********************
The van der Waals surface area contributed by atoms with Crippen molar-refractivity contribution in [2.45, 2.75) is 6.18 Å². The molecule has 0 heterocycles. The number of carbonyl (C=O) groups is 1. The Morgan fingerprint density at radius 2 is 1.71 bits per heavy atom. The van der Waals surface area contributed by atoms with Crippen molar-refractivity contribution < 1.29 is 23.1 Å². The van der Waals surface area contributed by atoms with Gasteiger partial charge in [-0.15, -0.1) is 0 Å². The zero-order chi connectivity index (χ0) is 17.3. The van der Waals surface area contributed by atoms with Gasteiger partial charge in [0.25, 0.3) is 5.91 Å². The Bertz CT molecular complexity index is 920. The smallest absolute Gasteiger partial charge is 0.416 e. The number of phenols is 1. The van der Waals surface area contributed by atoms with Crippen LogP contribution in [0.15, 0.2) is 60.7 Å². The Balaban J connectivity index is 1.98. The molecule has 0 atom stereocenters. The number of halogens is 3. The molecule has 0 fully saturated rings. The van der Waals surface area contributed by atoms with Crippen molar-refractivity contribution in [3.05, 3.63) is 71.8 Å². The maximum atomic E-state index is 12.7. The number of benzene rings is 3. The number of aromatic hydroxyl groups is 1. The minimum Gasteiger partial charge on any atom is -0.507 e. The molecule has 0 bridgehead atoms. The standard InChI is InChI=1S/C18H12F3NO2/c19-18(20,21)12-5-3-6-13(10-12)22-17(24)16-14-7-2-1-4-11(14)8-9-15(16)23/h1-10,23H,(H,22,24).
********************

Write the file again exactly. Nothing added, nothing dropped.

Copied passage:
The van der Waals surface area contributed by atoms with Crippen molar-refractivity contribution in [2.45, 2.75) is 6.18 Å². The molecule has 0 heterocycles. The number of carbonyl (C=O) groups is 1. The Morgan fingerprint density at radius 2 is 1.71 bits per heavy atom. The van der Waals surface area contributed by atoms with Crippen molar-refractivity contribution < 1.29 is 23.1 Å². The van der Waals surface area contributed by atoms with Gasteiger partial charge in [-0.15, -0.1) is 0 Å². The zero-order chi connectivity index (χ0) is 17.3. The van der Waals surface area contributed by atoms with Gasteiger partial charge in [0.25, 0.3) is 5.91 Å². The Bertz CT molecular complexity index is 920. The smallest absolute Gasteiger partial charge is 0.416 e. The number of phenols is 1. The van der Waals surface area contributed by atoms with Crippen LogP contribution in [0.15, 0.2) is 60.7 Å². The Balaban J connectivity index is 1.98. The molecule has 0 atom stereocenters. The number of halogens is 3. The molecule has 0 fully saturated rings. The van der Waals surface area contributed by atoms with Crippen molar-refractivity contribution in [3.05, 3.63) is 71.8 Å². The maximum atomic E-state index is 12.7. The number of benzene rings is 3. The number of aromatic hydroxyl groups is 1. The minimum Gasteiger partial charge on any atom is -0.507 e. The molecule has 0 bridgehead atoms. The standard InChI is InChI=1S/C18H12F3NO2/c19-18(20,21)12-5-3-6-13(10-12)22-17(24)16-14-7-2-1-4-11(14)8-9-15(16)23/h1-10,23H,(H,22,24).